They ask questions like, "What does the bible say about God?" "What does it say about humanity?" "What does it say about salvation?" They examine the scriptures and gather information from this passage and that passage to find biblical answers to their questions. One of the greatest challenges facing systematicians in this process is how to determine which portions of scripture comment on their questions. "Does this passage address this doctrine?" "Does that passage speak to this or that topic?" Sometimes the choice of this or that passage is obvious, but many times it is not so obvious. And technical terminology in systematic theology is one of the complicating factors in this entire process.
To understand how this is so, we must remember that the relationships between terms and concepts in Scripture are very complex. Among other things, many terms in the bible can signify one concept. And one term can signify many concepts. These manifold connections vary from one place to another in scripture and sometimes, they're quite confusing. By contrast, however, systematic theologians have developed technical terminology to avoid these kinds of ambiguities. They have created terms that are so specially defined that they are intended to express just one theological concept. In this sense, in systematic theology, there is a one-to-one correspondence between terms and concepts.
Now this difference between terms and concepts in systematic theology in the bible leads to a very important observation. On the level of terminology, systematicians exercise terminological freedom. They do not seek to conform their theological expressions to the expressions of the bible. Instead, systematicians use biblical terms in their own ways. They also employ extra-biblical terms and even combine biblical and extra-biblical terms.
At the same time however, on the level of concepts, sound systematic theologians always seek conceptual conformity to scripture. They strive to understand the ideas the bible teaches and to explain them in their own terminology. Although they exercise freedom in their terminology, systematicians have the goal of conceptual conformity.
This basic distinction helps us see why technical terms in systematic theology can both enhance and hinder our exegesis of Scripture. In a word, when the distinctions between terminological freedom and conceptual conformity are kept in mind, our ability to select the right passages for particular topics can be greatly enhanced. But when it is forgotten, our ability to select properly can be greatly hindered. Let's think first about one way understanding terminological freedom and conceptual conformity in systematic theology can help us in exegesis.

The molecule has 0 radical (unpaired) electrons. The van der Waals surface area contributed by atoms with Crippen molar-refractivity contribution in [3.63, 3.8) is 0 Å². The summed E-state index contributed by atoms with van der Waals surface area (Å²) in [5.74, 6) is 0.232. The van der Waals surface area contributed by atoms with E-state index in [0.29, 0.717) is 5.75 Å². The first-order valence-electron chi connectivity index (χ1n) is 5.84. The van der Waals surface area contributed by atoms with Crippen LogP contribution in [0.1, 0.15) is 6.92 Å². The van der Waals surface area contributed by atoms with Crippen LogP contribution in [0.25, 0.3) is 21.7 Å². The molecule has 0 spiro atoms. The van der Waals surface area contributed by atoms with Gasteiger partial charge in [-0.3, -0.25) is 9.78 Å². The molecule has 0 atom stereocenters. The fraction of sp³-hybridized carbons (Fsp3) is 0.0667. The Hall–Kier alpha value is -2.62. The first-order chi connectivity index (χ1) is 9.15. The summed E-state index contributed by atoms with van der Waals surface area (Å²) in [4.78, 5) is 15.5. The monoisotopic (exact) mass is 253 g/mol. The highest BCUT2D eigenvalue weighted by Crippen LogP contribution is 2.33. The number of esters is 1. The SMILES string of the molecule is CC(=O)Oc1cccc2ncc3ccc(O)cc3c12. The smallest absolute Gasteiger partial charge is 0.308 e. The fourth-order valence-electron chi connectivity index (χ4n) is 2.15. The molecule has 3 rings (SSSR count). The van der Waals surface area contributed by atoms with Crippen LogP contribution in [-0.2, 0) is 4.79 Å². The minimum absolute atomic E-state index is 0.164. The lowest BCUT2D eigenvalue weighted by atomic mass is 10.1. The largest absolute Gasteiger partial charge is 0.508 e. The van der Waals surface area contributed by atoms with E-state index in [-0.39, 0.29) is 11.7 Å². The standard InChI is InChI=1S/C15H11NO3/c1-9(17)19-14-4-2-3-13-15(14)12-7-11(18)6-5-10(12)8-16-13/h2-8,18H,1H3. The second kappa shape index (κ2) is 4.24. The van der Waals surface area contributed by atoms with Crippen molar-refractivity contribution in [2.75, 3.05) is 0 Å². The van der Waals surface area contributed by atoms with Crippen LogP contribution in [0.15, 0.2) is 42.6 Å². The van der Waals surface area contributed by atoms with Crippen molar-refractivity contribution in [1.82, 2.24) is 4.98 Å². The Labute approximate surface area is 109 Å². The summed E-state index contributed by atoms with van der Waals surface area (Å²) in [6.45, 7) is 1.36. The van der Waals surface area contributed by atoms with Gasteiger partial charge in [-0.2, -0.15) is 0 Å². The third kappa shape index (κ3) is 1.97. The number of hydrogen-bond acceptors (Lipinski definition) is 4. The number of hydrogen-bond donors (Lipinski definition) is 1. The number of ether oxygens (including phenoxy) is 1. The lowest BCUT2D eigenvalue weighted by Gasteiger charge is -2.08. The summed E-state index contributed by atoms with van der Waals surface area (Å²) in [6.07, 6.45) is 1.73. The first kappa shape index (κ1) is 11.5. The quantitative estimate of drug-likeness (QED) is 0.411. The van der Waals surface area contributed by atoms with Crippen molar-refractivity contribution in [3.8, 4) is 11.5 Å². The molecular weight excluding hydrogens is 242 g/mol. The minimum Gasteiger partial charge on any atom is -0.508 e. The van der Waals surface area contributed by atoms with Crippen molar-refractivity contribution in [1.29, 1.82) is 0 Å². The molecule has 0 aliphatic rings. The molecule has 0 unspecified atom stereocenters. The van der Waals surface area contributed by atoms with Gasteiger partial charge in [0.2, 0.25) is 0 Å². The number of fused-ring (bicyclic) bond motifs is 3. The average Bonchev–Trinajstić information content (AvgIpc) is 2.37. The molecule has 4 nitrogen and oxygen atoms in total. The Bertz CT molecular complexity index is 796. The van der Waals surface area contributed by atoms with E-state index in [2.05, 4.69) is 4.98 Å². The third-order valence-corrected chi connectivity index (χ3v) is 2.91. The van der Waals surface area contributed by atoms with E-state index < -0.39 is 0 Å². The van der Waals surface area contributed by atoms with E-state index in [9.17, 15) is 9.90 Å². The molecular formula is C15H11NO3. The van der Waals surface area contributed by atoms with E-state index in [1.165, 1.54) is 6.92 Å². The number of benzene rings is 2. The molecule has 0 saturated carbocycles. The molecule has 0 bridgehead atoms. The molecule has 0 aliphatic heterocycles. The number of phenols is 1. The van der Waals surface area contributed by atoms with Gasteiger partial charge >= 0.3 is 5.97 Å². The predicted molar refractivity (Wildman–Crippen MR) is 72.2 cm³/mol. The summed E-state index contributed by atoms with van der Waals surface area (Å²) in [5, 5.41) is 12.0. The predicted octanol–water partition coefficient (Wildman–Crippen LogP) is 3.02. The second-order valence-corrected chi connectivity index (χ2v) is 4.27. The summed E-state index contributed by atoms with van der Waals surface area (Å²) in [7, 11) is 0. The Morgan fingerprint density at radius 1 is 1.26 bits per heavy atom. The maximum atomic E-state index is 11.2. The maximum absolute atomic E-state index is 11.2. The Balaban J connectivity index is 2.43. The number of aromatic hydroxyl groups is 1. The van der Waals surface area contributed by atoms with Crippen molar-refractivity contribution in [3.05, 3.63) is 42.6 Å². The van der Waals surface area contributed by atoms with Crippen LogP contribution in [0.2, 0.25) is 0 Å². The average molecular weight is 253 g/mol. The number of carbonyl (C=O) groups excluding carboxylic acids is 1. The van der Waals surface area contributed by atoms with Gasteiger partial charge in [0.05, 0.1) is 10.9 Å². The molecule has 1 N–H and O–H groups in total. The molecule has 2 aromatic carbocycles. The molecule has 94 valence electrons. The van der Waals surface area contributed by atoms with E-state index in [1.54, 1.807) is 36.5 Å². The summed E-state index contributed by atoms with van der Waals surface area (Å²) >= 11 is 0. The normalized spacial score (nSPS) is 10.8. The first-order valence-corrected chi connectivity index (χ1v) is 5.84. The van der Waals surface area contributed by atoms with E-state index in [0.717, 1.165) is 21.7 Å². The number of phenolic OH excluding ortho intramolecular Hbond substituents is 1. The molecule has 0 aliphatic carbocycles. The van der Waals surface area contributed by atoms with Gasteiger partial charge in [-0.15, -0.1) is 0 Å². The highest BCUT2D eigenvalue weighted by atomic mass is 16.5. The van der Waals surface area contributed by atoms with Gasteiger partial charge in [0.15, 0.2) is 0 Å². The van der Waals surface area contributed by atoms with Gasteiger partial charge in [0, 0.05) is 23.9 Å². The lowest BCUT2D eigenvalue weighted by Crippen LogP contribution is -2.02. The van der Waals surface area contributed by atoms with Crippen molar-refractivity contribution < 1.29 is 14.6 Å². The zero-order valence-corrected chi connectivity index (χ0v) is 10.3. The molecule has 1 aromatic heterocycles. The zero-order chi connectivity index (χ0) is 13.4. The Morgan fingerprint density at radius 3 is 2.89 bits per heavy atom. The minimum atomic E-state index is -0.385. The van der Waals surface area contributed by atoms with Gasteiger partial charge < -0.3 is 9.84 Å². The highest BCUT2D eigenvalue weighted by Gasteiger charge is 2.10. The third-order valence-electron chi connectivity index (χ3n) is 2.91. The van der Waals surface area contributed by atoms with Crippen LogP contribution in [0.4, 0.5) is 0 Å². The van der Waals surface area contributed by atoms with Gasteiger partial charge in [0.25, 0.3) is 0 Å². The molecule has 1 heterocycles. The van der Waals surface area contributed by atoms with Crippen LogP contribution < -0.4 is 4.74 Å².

Unfortunately, many interpreters of scripture often operate in a way that may be described as overly restrictive. They wrongly assume that a passage of scripture speaks of a theological concept only if that passage uses the technical term that they identify with that topic. If their special theological term, usually a technical expression from systematic theology, does not appear in a passage, then they wrongly exclude that passage from consideration.
In reality, systematicians must not be overly restrictive but appropriately selective as they explore scriptures. They can do this when they remember that biblical writers express topics with all kinds of terms. Biblical writers often comment on a topic or concept even when their expressions do not match the technical terms of systematic theology. For this reason, when systematic theologians turn to the scriptures for information on a given topic, they must be careful not to be overly restrictive by looking just for certain words. Instead, they must explore passages that have relevant concepts within them.
For example, in this lesson we have seen that the scriptures use many terms to describe the concept or doctrine of regeneration. The initial transformation of a person from spiritual death to life in Christ is called "regeneration" only in Titus 3:5. But if systematic theologians restrict themselves to this one passage because their technical term is not used elsewhere, then they will not learn much about this topic from the exegesis of scripture. The Bible's teaching on the subject of a person's initial transformation from death to life in Christ is not restricted to the term regeneration. The scriptures speak of the same theological doctrine using terms like "new man," "born from above," "born again" and countless other expressions. Passages with the expression, "new man," do not need to be catalogued as a separate doctrine. Nor do verses with the expression "born from above" or "born again." They all speak of the same theological topic. In fact, there are passages that speak of this topic or concept without even using a particular word or phrase. When systematic theologians remember that they exercise terminological freedom and seek only conceptual conformity to scripture, they can learn about regeneration from all kinds of passages. They can be much more comprehensive as they look for what the scriptures teach about the concept of initial transformation no matter how it is expressed in the bible.